Contribution to biodiversity through business
METAWATER's sewage works treat and recycle water that is used by humans and returns (discharge) it to rivers. When treatment is insufficient or untreated wastewater is discharged rivers become contaminated causing contamination in the ocean where that river water runs into, which will eventually affect fish and waterfowl that live there. We engage in our business activities with an awareness that our technology contributes to preserving biodiversity.
The Tama River in Tokyo faced serious water pollution during the high economic growth period due primarily to an increase in household and industrial wastewater. Rivers were filled with bubbles and oil balls floating on the Tokyo Bay became a social issue.
However, wide spread use of sewage works and advancement of sewage technology has contributed to improving the water quality of the Tama River, and subsequently Sweetfish have returned to the river.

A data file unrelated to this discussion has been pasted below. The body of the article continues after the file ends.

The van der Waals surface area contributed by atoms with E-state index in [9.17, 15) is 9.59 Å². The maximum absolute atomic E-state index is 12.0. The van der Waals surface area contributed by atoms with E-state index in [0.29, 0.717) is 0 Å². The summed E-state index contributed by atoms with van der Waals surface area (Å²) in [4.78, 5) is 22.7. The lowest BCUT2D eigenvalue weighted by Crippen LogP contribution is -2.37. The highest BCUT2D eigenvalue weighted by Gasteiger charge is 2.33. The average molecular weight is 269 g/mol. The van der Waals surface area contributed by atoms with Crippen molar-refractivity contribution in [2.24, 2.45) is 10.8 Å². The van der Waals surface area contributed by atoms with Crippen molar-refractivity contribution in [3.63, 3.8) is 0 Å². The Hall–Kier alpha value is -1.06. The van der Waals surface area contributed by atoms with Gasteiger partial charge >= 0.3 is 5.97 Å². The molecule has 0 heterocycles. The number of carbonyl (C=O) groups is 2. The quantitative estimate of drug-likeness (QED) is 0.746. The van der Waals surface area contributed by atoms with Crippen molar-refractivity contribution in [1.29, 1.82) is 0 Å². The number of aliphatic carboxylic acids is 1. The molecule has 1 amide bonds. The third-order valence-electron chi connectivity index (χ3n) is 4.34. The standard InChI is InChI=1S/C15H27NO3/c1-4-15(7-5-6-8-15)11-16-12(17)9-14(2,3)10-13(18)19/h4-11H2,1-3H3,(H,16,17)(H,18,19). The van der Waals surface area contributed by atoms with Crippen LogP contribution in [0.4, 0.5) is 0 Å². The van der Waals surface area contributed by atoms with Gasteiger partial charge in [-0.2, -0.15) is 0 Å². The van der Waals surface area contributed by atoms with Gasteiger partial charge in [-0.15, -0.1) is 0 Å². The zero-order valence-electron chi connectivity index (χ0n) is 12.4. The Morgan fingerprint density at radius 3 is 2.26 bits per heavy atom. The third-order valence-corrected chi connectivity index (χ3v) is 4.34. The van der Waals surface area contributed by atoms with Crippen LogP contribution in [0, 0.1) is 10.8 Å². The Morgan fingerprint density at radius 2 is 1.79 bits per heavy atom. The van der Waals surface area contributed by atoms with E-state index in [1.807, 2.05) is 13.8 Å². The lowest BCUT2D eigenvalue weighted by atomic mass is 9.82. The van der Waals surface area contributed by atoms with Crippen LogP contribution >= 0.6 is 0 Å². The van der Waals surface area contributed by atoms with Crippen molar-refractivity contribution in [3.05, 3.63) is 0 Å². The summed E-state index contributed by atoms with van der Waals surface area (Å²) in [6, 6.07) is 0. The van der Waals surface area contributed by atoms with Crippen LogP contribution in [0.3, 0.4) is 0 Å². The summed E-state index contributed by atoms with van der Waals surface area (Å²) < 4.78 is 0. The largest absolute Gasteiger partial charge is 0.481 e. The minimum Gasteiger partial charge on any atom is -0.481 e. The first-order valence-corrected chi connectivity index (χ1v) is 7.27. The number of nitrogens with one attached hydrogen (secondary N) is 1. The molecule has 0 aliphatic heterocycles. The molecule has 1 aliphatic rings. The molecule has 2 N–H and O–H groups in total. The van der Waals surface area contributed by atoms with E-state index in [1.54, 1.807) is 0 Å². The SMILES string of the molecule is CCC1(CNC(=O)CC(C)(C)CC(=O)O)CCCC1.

Preservation of forests in headwater areas that store, foster, and protect water
Forestation in Okutama
We are involved in reforestation together with the NPO (nonprofit organization) "Green Earth Center" in METAWATER Okutama Forest located in Okutama, Tokyo. Training courses for new recruits include tree-planting. Afterwards, our employees do volunteer work, such as removing weeds around the tree.
Forestation Program in Takao
We participate in activities of the "Forestation Program in Takao sponsored by the Japan Alpine Club" and engage in activities to preserve forests in headwater areas at the origin of the Tama River.
Forest volunteer activities (Hirakata Osaka)
The Western Japan Office participates in activities of the Forest Volunteer Group Taketori-Monogatari NPO and engages in forest preservation activities in Hirakata.
Cleanup activities at tidal flats, which create food chains for various organisms and function as a place for egg laying and growth.
Fujimae Tidal Flat cleanup activities
In cooperation with civil groups and the government, METAWATER cleans up trash that is washed into the Fujimae Tidal Flat, which is a wetland registered under the Ramsar Convention.